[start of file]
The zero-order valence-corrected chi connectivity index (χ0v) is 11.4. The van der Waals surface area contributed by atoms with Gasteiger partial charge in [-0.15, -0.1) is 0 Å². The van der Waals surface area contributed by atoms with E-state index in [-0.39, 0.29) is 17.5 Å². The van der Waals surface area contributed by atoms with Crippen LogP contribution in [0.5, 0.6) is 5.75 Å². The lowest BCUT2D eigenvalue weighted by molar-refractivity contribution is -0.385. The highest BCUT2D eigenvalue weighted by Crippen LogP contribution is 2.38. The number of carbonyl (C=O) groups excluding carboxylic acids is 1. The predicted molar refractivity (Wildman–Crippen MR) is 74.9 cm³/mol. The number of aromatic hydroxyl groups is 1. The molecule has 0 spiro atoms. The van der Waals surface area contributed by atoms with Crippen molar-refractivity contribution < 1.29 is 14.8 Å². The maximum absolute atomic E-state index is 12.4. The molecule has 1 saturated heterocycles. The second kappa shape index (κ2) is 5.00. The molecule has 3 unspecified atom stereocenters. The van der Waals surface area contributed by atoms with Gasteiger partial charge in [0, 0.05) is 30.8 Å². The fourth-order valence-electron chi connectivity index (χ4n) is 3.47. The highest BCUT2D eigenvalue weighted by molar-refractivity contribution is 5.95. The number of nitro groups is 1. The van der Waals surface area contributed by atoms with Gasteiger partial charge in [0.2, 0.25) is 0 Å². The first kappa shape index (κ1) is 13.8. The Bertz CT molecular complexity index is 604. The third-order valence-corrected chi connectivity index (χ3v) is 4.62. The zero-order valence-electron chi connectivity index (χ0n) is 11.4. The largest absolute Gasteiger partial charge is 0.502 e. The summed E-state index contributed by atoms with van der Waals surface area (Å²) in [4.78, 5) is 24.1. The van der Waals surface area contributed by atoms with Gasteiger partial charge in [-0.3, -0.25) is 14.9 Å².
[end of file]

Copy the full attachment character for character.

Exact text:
The zero-order valence-corrected chi connectivity index (χ0v) is 11.4. The van der Waals surface area contributed by atoms with Gasteiger partial charge in [-0.15, -0.1) is 0 Å². The van der Waals surface area contributed by atoms with E-state index in [-0.39, 0.29) is 17.5 Å². The van der Waals surface area contributed by atoms with Crippen LogP contribution in [0.5, 0.6) is 5.75 Å². The lowest BCUT2D eigenvalue weighted by molar-refractivity contribution is -0.385. The highest BCUT2D eigenvalue weighted by Crippen LogP contribution is 2.38. The number of carbonyl (C=O) groups excluding carboxylic acids is 1. The predicted molar refractivity (Wildman–Crippen MR) is 74.9 cm³/mol. The number of aromatic hydroxyl groups is 1. The molecule has 0 spiro atoms. The van der Waals surface area contributed by atoms with Crippen molar-refractivity contribution < 1.29 is 14.8 Å². The maximum absolute atomic E-state index is 12.4. The molecule has 1 saturated heterocycles. The second kappa shape index (κ2) is 5.00. The molecule has 3 unspecified atom stereocenters. The van der Waals surface area contributed by atoms with Gasteiger partial charge in [0, 0.05) is 30.8 Å². The fourth-order valence-electron chi connectivity index (χ4n) is 3.47. The highest BCUT2D eigenvalue weighted by molar-refractivity contribution is 5.95. The number of nitro groups is 1. The van der Waals surface area contributed by atoms with Gasteiger partial charge in [0.2, 0.25) is 0 Å². The first kappa shape index (κ1) is 13.8. The Bertz CT molecular complexity index is 604. The third-order valence-corrected chi connectivity index (χ3v) is 4.62. The zero-order valence-electron chi connectivity index (χ0n) is 11.4. The largest absolute Gasteiger partial charge is 0.502 e. The summed E-state index contributed by atoms with van der Waals surface area (Å²) in [4.78, 5) is 24.1. The van der Waals surface area contributed by atoms with Gasteiger partial charge in [-0.3, -0.25) is 14.9 Å².